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Resistors In Series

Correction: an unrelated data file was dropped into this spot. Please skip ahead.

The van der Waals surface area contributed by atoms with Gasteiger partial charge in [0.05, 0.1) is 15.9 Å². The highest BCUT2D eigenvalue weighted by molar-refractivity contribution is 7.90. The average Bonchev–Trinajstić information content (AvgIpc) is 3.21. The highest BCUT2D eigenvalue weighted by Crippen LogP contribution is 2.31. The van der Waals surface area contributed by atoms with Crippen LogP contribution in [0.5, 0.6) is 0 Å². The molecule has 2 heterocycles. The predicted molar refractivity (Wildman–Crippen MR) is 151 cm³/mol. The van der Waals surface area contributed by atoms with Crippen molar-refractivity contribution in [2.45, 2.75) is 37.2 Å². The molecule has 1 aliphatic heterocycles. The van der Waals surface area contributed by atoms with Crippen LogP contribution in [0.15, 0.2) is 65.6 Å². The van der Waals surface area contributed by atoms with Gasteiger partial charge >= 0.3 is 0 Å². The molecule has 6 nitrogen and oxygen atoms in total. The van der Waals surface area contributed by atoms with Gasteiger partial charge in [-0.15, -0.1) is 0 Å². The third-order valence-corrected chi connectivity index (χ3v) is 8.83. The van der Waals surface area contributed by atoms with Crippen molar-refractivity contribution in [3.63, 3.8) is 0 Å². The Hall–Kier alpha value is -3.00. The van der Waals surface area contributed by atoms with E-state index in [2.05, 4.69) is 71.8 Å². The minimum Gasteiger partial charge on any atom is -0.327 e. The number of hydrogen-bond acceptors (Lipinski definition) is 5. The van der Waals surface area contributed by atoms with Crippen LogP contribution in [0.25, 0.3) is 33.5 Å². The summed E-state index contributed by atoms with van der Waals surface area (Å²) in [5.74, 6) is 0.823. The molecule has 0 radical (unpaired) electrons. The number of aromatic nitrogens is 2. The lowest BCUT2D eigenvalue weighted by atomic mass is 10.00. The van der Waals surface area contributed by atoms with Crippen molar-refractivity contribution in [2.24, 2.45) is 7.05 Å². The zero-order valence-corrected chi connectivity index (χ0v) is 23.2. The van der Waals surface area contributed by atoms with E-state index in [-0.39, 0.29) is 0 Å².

Check us out at A resistor is a two-terminal electronic component that produces a voltage across its terminals that is proportional to the electric current passing through it in accordance with Ohm's law: V = IR Resistors are elements of electrical networks and electronic circuits and are ubiquitous in most electronic equipment. Practical resistors can be made of various compounds and films, as well as resistance wire (wire made of a high-resistivity alloy, such as nickel/chrome). The primary characteristics of a resistor are the resistance, the tolerance, maximum working voltage and the power rating. Other characteristics include temperature coefficient, noise, and inductance. Less well-known is critical resistance, the value below which power dissipation limits the maximum permitted current flow, and above which the limit is applied voltage. Critical resistance is determined by the design, materials and dimensions of the resistor. Resistors can be integrated into hybrid and printed circuits, as well as integrated circuits. Size, and position of leads (or terminals) are relevant to equipment designers; resistors must be physically large enough not to overheat when dissipating their power. The current through resistors in series stays the same, but the voltage across each resistor can be different. The sum of the potential differences (voltage) is equal to the total voltage. Series circuits are sometimes called current-coupled or daisy chain-coupled. The current that flows in a series circuit will flow through every component in the circuit. Therefore, all of the components in a series connection carry the same current.
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